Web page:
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Community Broadcaster: Turning It Up

National Radio Day should be every day

The author is membership program director of the National Federation of Community Broadcasters. NFCB commentaries are featured regularly at

Commercial and noncommercial stations alike recently celebrated National Radio Day. Where we in radio sometimes get sectioned off into our own little silos — community radio, commercial radio, sports radio, college radio, religious broadcasting and music stations, among them — National Radio Day is our annual day to unite, and to tell a great story.

This year, National Radio Day was Tuesday, Aug. 20. The annual recognition is not really a holiday in the Labor Day or Fourth of July tradition. Rather, National Radio Day is among those days that gives us all a chance to pause and appreciate the art form of radio and its impact on our communities.

[Read: Community Broadcaster: Joining Forces]

Just as people played the funeral dirge for broadcast television when VHS came along, so have naysayers been predicting radio’s passing for decades. Nevertheless, radio still enjoys massive listenership, and trust from audiences. Radio today sees tremendous reach, with some 200 million Americans listening anytime any given week. Its penetration into U.S homes is why it is the go-to for emergency preparedness and a host of other services. As the Federal Emergency Management Administration tweeted, “Radios are a great resource during disasters. When cell towers and internet are down, radios will continue to receive emergency alerts and weather alerts.”

Beyond the urgent moments, National Radio Day is a yearly chance to highlight our medium’s other value propositions. For instance, there are the journalistic, musical and cultural services that radio provides. For some, radio is the first place where they discovered any number of musical genres or heard music in another language. For other Americans, radio informs them on their commutes about the matters of the day. For still other people, radio provides a little bit of home, no matter where that home may be anywhere around the planet. These explorations provide our intellects and imaginations fertile grounds upon which to grow ideas and engagement. Because the voices we hear allow us to conjure up our own visuals, radio taps into a mental space no other medium can.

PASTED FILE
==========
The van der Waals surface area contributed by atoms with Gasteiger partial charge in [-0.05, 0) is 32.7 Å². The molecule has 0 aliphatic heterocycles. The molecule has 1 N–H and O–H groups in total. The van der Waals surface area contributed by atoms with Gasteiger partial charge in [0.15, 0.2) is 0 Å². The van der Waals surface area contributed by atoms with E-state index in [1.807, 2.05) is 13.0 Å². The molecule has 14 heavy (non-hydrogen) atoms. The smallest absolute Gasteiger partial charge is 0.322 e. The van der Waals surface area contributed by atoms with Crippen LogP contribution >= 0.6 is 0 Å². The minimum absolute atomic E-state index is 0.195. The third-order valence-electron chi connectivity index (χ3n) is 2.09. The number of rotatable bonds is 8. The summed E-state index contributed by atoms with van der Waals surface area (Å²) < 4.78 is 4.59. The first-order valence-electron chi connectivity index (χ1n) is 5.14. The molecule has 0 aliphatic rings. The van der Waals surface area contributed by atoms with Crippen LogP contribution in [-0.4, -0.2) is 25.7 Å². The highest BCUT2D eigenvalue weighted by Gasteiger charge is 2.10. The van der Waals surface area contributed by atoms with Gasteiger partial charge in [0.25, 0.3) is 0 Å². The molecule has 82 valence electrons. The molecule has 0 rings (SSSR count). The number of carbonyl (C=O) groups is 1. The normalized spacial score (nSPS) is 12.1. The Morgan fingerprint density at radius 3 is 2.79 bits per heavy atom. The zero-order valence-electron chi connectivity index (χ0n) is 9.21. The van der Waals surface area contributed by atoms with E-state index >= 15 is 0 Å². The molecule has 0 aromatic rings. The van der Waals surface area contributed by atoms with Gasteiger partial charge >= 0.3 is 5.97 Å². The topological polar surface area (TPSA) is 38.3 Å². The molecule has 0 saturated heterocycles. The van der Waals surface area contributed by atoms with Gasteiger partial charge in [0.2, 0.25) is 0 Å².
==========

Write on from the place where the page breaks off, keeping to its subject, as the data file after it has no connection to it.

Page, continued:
Radio has been a launchpad for many famous names. A few of them took a moment to appreciate the influence of the medium, in cities and towns everywhere as well as in their own lives. Sportscaster and media personality Joy Taylor tweeted, “Radio was my first love in media, I always wanted to host a radio show, ‘theater of the mind.’” Television host Janice Dean added, “I started out in radio, and so … I look back fondly on the place where my broadcasting career began. I never thought I would end up in television, but I wouldn’t be where I am today without the experience I had behind just a microphone.” British radio host Sean Goldsmith called radio “a wonderful medium that’s given me 27 years of doing something I never thought I’d actually do. I used to sit there in a factory in Leicester putting stickers on beer trays listening to the radio wanting to be [U.K. radio legend] Simon Mayo.”

Radio has also been a message-based medium, giving people with ideas a place to share them with many people. Franklin Graham tweeted, “My father, Billy Graham, used radio as a way to share the Gospel w/millions worldwide.”

If your station did not take advantage of National Radio Day this year to talk up all your station brings to your city or town, check out the National Radio Day hashtag across social media for ideas to use next year. Or, better yet, make National Radio Day every day and testify to your local voices and community service right now.

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